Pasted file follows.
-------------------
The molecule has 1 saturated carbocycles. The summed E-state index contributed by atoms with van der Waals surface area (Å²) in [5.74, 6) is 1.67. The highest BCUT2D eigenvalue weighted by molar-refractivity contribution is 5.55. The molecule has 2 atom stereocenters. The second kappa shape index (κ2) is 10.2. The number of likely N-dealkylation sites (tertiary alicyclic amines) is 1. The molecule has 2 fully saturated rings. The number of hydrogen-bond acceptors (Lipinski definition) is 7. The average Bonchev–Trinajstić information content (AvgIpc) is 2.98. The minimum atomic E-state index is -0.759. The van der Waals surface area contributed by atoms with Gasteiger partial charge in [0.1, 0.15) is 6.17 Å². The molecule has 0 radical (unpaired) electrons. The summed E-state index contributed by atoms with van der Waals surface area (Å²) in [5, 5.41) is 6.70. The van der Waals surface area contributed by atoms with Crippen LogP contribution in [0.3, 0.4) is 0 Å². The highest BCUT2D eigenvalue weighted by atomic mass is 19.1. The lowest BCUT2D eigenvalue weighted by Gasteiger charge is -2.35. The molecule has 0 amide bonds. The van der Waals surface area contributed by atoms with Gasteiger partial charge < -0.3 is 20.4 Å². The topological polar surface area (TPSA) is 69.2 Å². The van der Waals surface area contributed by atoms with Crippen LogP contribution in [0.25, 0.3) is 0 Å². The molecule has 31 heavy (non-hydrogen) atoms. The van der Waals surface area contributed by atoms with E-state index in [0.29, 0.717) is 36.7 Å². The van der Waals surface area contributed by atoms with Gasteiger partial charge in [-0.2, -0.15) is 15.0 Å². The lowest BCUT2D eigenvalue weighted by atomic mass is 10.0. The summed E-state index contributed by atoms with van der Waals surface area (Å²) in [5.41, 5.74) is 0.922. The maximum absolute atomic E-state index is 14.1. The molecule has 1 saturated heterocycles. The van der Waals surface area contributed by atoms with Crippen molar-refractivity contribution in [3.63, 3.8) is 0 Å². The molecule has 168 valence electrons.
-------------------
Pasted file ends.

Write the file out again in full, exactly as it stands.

The molecule has 1 saturated carbocycles. The summed E-state index contributed by atoms with van der Waals surface area (Å²) in [5.74, 6) is 1.67. The highest BCUT2D eigenvalue weighted by molar-refractivity contribution is 5.55. The molecule has 2 atom stereocenters. The second kappa shape index (κ2) is 10.2. The number of likely N-dealkylation sites (tertiary alicyclic amines) is 1. The molecule has 2 fully saturated rings. The number of hydrogen-bond acceptors (Lipinski definition) is 7. The average Bonchev–Trinajstić information content (AvgIpc) is 2.98. The minimum atomic E-state index is -0.759. The van der Waals surface area contributed by atoms with Gasteiger partial charge in [0.1, 0.15) is 6.17 Å². The molecule has 0 radical (unpaired) electrons. The summed E-state index contributed by atoms with van der Waals surface area (Å²) in [5, 5.41) is 6.70. The van der Waals surface area contributed by atoms with Crippen LogP contribution in [0.3, 0.4) is 0 Å². The highest BCUT2D eigenvalue weighted by atomic mass is 19.1. The lowest BCUT2D eigenvalue weighted by Gasteiger charge is -2.35. The molecule has 0 amide bonds. The van der Waals surface area contributed by atoms with Gasteiger partial charge < -0.3 is 20.4 Å². The topological polar surface area (TPSA) is 69.2 Å². The van der Waals surface area contributed by atoms with Crippen LogP contribution in [0.25, 0.3) is 0 Å². The molecule has 31 heavy (non-hydrogen) atoms. The van der Waals surface area contributed by atoms with E-state index in [0.29, 0.717) is 36.7 Å². The van der Waals surface area contributed by atoms with Gasteiger partial charge in [-0.2, -0.15) is 15.0 Å². The lowest BCUT2D eigenvalue weighted by atomic mass is 10.0. The summed E-state index contributed by atoms with van der Waals surface area (Å²) in [5.41, 5.74) is 0.922. The maximum absolute atomic E-state index is 14.1. The molecule has 1 saturated heterocycles. The van der Waals surface area contributed by atoms with Crippen molar-refractivity contribution in [3.63, 3.8) is 0 Å². The molecule has 168 valence electrons.